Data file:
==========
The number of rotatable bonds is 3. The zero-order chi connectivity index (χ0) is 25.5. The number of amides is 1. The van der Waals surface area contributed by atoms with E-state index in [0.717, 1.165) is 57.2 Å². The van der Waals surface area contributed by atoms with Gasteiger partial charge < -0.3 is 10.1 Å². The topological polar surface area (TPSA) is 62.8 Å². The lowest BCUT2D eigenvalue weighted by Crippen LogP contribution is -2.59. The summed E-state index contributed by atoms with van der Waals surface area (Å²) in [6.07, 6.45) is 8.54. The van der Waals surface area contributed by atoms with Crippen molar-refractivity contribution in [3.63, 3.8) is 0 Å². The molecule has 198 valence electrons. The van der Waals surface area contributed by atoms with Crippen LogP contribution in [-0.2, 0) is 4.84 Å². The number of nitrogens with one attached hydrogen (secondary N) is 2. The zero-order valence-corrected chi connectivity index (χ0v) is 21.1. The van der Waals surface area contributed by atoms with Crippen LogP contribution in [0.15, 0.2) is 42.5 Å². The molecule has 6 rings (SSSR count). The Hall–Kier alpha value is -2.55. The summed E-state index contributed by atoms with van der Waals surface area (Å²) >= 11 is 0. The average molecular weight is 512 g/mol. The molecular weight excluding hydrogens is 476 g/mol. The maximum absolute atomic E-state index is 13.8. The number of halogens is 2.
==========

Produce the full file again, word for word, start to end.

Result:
The number of rotatable bonds is 3. The zero-order chi connectivity index (χ0) is 25.5. The number of amides is 1. The van der Waals surface area contributed by atoms with E-state index in [0.717, 1.165) is 57.2 Å². The van der Waals surface area contributed by atoms with Gasteiger partial charge < -0.3 is 10.1 Å². The topological polar surface area (TPSA) is 62.8 Å². The lowest BCUT2D eigenvalue weighted by Crippen LogP contribution is -2.59. The summed E-state index contributed by atoms with van der Waals surface area (Å²) in [6.07, 6.45) is 8.54. The van der Waals surface area contributed by atoms with Crippen molar-refractivity contribution in [3.63, 3.8) is 0 Å². The molecule has 198 valence electrons. The van der Waals surface area contributed by atoms with Crippen LogP contribution in [-0.2, 0) is 4.84 Å². The number of nitrogens with one attached hydrogen (secondary N) is 2. The zero-order valence-corrected chi connectivity index (χ0v) is 21.1. The van der Waals surface area contributed by atoms with Crippen LogP contribution in [0.15, 0.2) is 42.5 Å². The molecule has 6 rings (SSSR count). The Hall–Kier alpha value is -2.55. The summed E-state index contributed by atoms with van der Waals surface area (Å²) >= 11 is 0. The average molecular weight is 512 g/mol. The molecular weight excluding hydrogens is 476 g/mol. The maximum absolute atomic E-state index is 13.8. The number of halogens is 2.